It’s been a whirlwind couple of weeks. I’ve been suffering from Chronic Fatigue Syndrome. And just when you think it has gone, it rears its ugly head again with a vengeance. Leaving you drained and shattered and with thoughts that you don’t normally have.
However, it hasn’t stopped my normal mad behaviour. Now there’s a phrase you won’t see very often. Normal mad behaviour.
I got back from my holiday. Ooh I never told you about the weird happening on holiday. Here I go digressing. The doctor and I went on a little trek to look for a Geocache. If you’re never heard of Geocaching, then let me enlighten you. Dotted all over England and in Europe are little treasures. Nothing big but finding them is fun and they are nearly always hidden in beautiful parts of the country. The doctor and I do this a lot. Yes, you always wondered what we did in our spare time didn’t you. It’s a good way to get walking and walking in a nice place. So, while in France we decided to go Geocache hunting. You can check Geocache hunting here
Off we went on a lovely walk. We find the treasure. Took photos for the web page and started to walk back. By now we were both thirsty and a little hungry. The walk took us onto a dual carriageway where we never imagined for one moment to find an eating place. But there was the sign. Large and bold ‘Creperie’
‘How lucky,’ I said.
We turned the corner to where the sign was large and welcoming again and even more welcoming was the open sign. In French, of course, but luckily the Doctor can speak some French. Ahead of us was a large wrought iron gate and hooked through it was an odd padlock. Hooked through but not locked. We looked at each other for a moment and then pulled the lock through the gap in the gate. We then pushed the gate open only to hit a large paddle which had been laid in front of it.
‘I’m not sure we should go in,’ says the doctor.
‘But it’s open,’ I say, my throat closing up from thirst.
I’m beginning to know what it feels like to be stranded in the desert. Was this some kind of mirage? My first thought was that dogs may come racing towards us, tearing at our throats like something out of a Stephen King novel. I hesitated at the gate.
‘It does say open,’ I repeat, feeling my breathing return to normal after seeing there is no sign of mad, snarling dogs.
We step over the paddle and venture in. We turn a corner and see the café. It is all set up outdoors. We stare for a few seconds and then both become aware of the eerie silence. The huge house to the right of us is imposing. We look at the table and chairs and then I realise. They are all pulled out, like people left in a hurry. On the tables are jugs, half filled with water, just sitting in the sun. Also there was a bottle of wine and glasses, also sitting in the hot sunshine. On one table was a lighter and glasses. On others half-drunk glasses of water, but the worst part was the eerie silence.
And then … that awful feeling of being watched.
‘We should go,’ says the doctor.
There is not even the clatter of crockery. That usual noise you hear when in a restaurant. We backed out slowly and I nervously began clicking away with my camera, focusing on the windows of the house.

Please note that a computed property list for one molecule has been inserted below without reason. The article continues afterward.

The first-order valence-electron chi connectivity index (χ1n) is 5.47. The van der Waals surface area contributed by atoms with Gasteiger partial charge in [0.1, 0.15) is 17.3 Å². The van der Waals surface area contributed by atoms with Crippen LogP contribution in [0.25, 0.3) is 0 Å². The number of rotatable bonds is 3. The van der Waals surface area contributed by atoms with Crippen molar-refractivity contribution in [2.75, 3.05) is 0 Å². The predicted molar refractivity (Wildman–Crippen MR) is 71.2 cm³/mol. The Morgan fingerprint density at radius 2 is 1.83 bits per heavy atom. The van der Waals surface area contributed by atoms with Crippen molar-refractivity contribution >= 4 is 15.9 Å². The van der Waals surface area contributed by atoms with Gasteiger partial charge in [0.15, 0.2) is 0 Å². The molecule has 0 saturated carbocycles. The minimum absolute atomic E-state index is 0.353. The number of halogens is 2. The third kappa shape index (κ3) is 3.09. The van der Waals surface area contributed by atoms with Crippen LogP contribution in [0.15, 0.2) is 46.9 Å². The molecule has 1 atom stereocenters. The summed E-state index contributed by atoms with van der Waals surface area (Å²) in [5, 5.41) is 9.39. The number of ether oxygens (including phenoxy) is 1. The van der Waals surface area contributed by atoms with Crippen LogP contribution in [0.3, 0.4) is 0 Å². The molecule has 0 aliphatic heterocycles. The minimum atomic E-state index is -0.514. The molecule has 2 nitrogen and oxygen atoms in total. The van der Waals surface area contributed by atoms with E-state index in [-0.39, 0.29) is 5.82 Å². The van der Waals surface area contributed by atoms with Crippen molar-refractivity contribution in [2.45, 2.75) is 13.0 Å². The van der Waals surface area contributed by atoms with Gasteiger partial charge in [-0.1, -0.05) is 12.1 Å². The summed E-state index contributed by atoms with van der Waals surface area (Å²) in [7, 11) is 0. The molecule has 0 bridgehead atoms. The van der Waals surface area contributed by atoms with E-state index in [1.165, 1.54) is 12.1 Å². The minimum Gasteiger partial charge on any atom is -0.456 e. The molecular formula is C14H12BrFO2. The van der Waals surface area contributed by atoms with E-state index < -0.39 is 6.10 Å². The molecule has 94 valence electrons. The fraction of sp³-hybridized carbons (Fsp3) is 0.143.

We then hurriedly left and for some weird reason I felt an overwhelming need to look behind for at least twenty minutes. Here are the photos but they don’t do justice to the spookiness we felt.
Back to my normal mad behaviour.
I got back from holiday, went to fill my car with petrol and couldn’t get the petrol cap off. I was turning it the right way but it just went round and round. When I turned it the other way it made a strange clicking sound. I spent twenty minutes in the garage. Finally I came home and considered pulling it off with a knife. I phoned the doctor first though. I didn’t want his wrath when he came home.
‘Take it to the garage where you bought it,’ he says. ‘It’s still under warranty.’
So, off I go to the next village with my car. Of course, by now, I am very low on petrol. I pull up and march into the office.
‘The petrol cap won’t come off,’ I complain. ‘That’s not very good. I’ve only had the car for a few months.’
You have to stand your ground in garages don’t you? especially if you’re a woman and blonde at that. They immediately assume you’re a dumb blonde don’t they? Well I’m here to prove them wrong.
He follows me to my car and turns the petrol cap until he has it off and is holding it in his hand.
I stare flabbagasted.
‘What did you do?’ I ask.
‘I undid the cap,’ he says flatly.
Ever felt like a dumb blonde.
‘But how?’ I ask.
He demonstrates and I realise when I thought the cap was locked it was in fact the right way to turn and just needed a little more turning to come off. I’d only been away a week and in that time I had managed to forget how to take the cap off my new car. I mumbled something about being tired and drove home.
Still at least I have a good reason for this madness now.
Lastly, my novels. Well, you didn’t think I would write a blog without doing a bit of promotion. My readers say they will buy anything I write. So, I don’t understand why no one is buying ‘The Diary of Rector Byrnes’ which is me writing under the name of Edith Waylen. Please give it a go, it is only 99p at the moment and you don’t often get Lynda Renham books for 99p.
Here it is. It’s a chilling love story. Click here to purchase It’s a tale of love, faith and much more.
Meanwhile much love to you all and thank you for your support. This CFS is a bugger and I wouldn’t wish it on my worst enemy.